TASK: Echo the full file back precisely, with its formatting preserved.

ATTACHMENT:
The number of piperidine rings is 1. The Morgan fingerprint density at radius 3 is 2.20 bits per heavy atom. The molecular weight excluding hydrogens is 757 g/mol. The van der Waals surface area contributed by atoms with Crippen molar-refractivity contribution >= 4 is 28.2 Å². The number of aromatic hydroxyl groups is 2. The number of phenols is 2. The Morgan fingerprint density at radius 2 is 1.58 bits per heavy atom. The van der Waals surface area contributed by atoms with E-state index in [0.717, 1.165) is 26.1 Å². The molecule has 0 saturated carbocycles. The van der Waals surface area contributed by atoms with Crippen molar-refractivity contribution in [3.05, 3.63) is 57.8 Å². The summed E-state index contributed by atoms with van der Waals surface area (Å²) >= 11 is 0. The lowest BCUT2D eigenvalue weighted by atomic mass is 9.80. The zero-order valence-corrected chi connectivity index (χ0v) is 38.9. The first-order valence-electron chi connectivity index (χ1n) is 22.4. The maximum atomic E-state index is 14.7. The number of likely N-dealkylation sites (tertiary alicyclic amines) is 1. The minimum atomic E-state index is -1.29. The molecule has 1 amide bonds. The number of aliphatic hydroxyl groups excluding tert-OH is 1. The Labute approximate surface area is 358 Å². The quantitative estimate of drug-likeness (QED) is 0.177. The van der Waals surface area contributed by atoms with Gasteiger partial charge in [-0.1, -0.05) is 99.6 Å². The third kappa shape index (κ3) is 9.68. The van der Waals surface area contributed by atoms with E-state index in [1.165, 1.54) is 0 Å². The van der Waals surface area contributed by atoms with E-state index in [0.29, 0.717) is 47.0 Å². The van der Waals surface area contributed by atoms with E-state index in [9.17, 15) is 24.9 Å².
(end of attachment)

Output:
The number of piperidine rings is 1. The Morgan fingerprint density at radius 3 is 2.20 bits per heavy atom. The molecular weight excluding hydrogens is 757 g/mol. The van der Waals surface area contributed by atoms with Crippen molar-refractivity contribution >= 4 is 28.2 Å². The number of aromatic hydroxyl groups is 2. The number of phenols is 2. The Morgan fingerprint density at radius 2 is 1.58 bits per heavy atom. The van der Waals surface area contributed by atoms with E-state index in [0.717, 1.165) is 26.1 Å². The molecule has 0 saturated carbocycles. The van der Waals surface area contributed by atoms with Crippen molar-refractivity contribution in [3.05, 3.63) is 57.8 Å². The summed E-state index contributed by atoms with van der Waals surface area (Å²) >= 11 is 0. The lowest BCUT2D eigenvalue weighted by atomic mass is 9.80. The zero-order valence-corrected chi connectivity index (χ0v) is 38.9. The first-order valence-electron chi connectivity index (χ1n) is 22.4. The maximum atomic E-state index is 14.7. The number of likely N-dealkylation sites (tertiary alicyclic amines) is 1. The minimum atomic E-state index is -1.29. The molecule has 1 amide bonds. The number of aliphatic hydroxyl groups excluding tert-OH is 1. The Labute approximate surface area is 358 Å². The quantitative estimate of drug-likeness (QED) is 0.177. The van der Waals surface area contributed by atoms with Gasteiger partial charge in [-0.1, -0.05) is 99.6 Å². The third kappa shape index (κ3) is 9.68. The van der Waals surface area contributed by atoms with E-state index in [1.165, 1.54) is 0 Å². The van der Waals surface area contributed by atoms with E-state index in [0.29, 0.717) is 47.0 Å². The van der Waals surface area contributed by atoms with E-state index in [9.17, 15) is 24.9 Å².